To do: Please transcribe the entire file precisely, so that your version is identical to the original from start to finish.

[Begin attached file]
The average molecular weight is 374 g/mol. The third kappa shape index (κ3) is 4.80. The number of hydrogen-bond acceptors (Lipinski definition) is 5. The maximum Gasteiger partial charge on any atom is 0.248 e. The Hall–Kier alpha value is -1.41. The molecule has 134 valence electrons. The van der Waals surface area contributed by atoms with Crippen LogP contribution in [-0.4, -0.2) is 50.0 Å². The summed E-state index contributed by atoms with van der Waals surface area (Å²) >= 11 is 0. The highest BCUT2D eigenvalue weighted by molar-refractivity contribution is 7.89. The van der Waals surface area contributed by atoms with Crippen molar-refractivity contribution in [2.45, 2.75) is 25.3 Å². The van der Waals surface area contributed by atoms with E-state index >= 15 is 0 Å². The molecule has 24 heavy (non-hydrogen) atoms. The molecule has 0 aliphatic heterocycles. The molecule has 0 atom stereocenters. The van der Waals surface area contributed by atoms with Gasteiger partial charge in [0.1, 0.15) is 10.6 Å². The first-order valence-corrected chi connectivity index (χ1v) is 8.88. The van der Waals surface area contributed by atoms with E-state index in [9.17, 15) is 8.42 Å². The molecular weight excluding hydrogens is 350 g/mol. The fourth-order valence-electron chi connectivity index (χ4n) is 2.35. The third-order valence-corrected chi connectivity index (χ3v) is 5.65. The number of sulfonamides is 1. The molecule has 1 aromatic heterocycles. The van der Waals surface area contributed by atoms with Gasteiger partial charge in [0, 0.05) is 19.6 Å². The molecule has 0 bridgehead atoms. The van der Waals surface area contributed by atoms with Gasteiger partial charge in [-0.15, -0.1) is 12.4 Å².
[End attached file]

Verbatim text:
The average molecular weight is 374 g/mol. The third kappa shape index (κ3) is 4.80. The number of hydrogen-bond acceptors (Lipinski definition) is 5. The maximum Gasteiger partial charge on any atom is 0.248 e. The Hall–Kier alpha value is -1.41. The molecule has 134 valence electrons. The van der Waals surface area contributed by atoms with Crippen LogP contribution in [-0.4, -0.2) is 50.0 Å². The summed E-state index contributed by atoms with van der Waals surface area (Å²) >= 11 is 0. The highest BCUT2D eigenvalue weighted by molar-refractivity contribution is 7.89. The van der Waals surface area contributed by atoms with Crippen molar-refractivity contribution in [2.45, 2.75) is 25.3 Å². The van der Waals surface area contributed by atoms with E-state index >= 15 is 0 Å². The molecule has 24 heavy (non-hydrogen) atoms. The molecule has 0 aliphatic heterocycles. The molecule has 0 atom stereocenters. The van der Waals surface area contributed by atoms with Gasteiger partial charge in [0.1, 0.15) is 10.6 Å². The first-order valence-corrected chi connectivity index (χ1v) is 8.88. The van der Waals surface area contributed by atoms with E-state index in [9.17, 15) is 8.42 Å². The molecular weight excluding hydrogens is 350 g/mol. The fourth-order valence-electron chi connectivity index (χ4n) is 2.35. The third-order valence-corrected chi connectivity index (χ3v) is 5.65. The number of sulfonamides is 1. The molecule has 1 aromatic heterocycles. The van der Waals surface area contributed by atoms with Gasteiger partial charge in [0, 0.05) is 19.6 Å². The molecule has 0 bridgehead atoms. The van der Waals surface area contributed by atoms with Gasteiger partial charge in [-0.15, -0.1) is 12.4 Å².